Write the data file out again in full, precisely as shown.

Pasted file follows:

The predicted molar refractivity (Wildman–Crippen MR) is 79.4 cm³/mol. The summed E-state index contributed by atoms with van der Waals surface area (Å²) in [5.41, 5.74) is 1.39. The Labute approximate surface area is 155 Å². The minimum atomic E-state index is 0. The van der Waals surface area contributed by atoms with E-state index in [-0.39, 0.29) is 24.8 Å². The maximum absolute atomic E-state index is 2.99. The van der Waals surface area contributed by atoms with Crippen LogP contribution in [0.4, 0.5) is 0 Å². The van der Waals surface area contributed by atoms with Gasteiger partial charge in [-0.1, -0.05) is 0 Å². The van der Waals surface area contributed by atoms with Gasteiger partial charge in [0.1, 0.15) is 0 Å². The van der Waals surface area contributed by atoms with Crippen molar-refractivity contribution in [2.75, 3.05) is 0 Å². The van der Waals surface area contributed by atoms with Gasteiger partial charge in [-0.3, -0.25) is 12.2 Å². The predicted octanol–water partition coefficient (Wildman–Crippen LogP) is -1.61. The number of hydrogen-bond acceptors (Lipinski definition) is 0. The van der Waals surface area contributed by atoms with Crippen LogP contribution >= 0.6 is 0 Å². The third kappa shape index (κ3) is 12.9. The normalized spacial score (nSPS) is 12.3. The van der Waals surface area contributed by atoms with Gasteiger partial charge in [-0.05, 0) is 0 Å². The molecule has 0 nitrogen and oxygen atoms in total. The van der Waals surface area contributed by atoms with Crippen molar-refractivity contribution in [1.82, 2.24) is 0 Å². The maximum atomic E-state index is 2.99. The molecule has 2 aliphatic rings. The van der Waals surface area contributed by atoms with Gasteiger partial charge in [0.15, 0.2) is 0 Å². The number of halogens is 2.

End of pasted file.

The predicted molar refractivity (Wildman–Crippen MR) is 79.4 cm³/mol. The summed E-state index contributed by atoms with van der Waals surface area (Å²) in [5.41, 5.74) is 1.39. The Labute approximate surface area is 155 Å². The minimum atomic E-state index is 0. The van der Waals surface area contributed by atoms with E-state index in [-0.39, 0.29) is 24.8 Å². The maximum absolute atomic E-state index is 2.99. The van der Waals surface area contributed by atoms with Crippen LogP contribution in [0.4, 0.5) is 0 Å². The van der Waals surface area contributed by atoms with Gasteiger partial charge in [-0.1, -0.05) is 0 Å². The van der Waals surface area contributed by atoms with Gasteiger partial charge in [0.1, 0.15) is 0 Å². The van der Waals surface area contributed by atoms with Crippen molar-refractivity contribution in [2.75, 3.05) is 0 Å². The van der Waals surface area contributed by atoms with Gasteiger partial charge in [-0.3, -0.25) is 12.2 Å². The predicted octanol–water partition coefficient (Wildman–Crippen LogP) is -1.61. The number of hydrogen-bond acceptors (Lipinski definition) is 0. The van der Waals surface area contributed by atoms with Crippen LogP contribution >= 0.6 is 0 Å². The third kappa shape index (κ3) is 12.9. The normalized spacial score (nSPS) is 12.3. The van der Waals surface area contributed by atoms with Gasteiger partial charge in [-0.05, 0) is 0 Å². The molecule has 0 nitrogen and oxygen atoms in total. The van der Waals surface area contributed by atoms with Crippen molar-refractivity contribution in [1.82, 2.24) is 0 Å². The maximum atomic E-state index is 2.99. The molecule has 2 aliphatic rings. The van der Waals surface area contributed by atoms with Gasteiger partial charge in [0.15, 0.2) is 0 Å². The number of halogens is 2.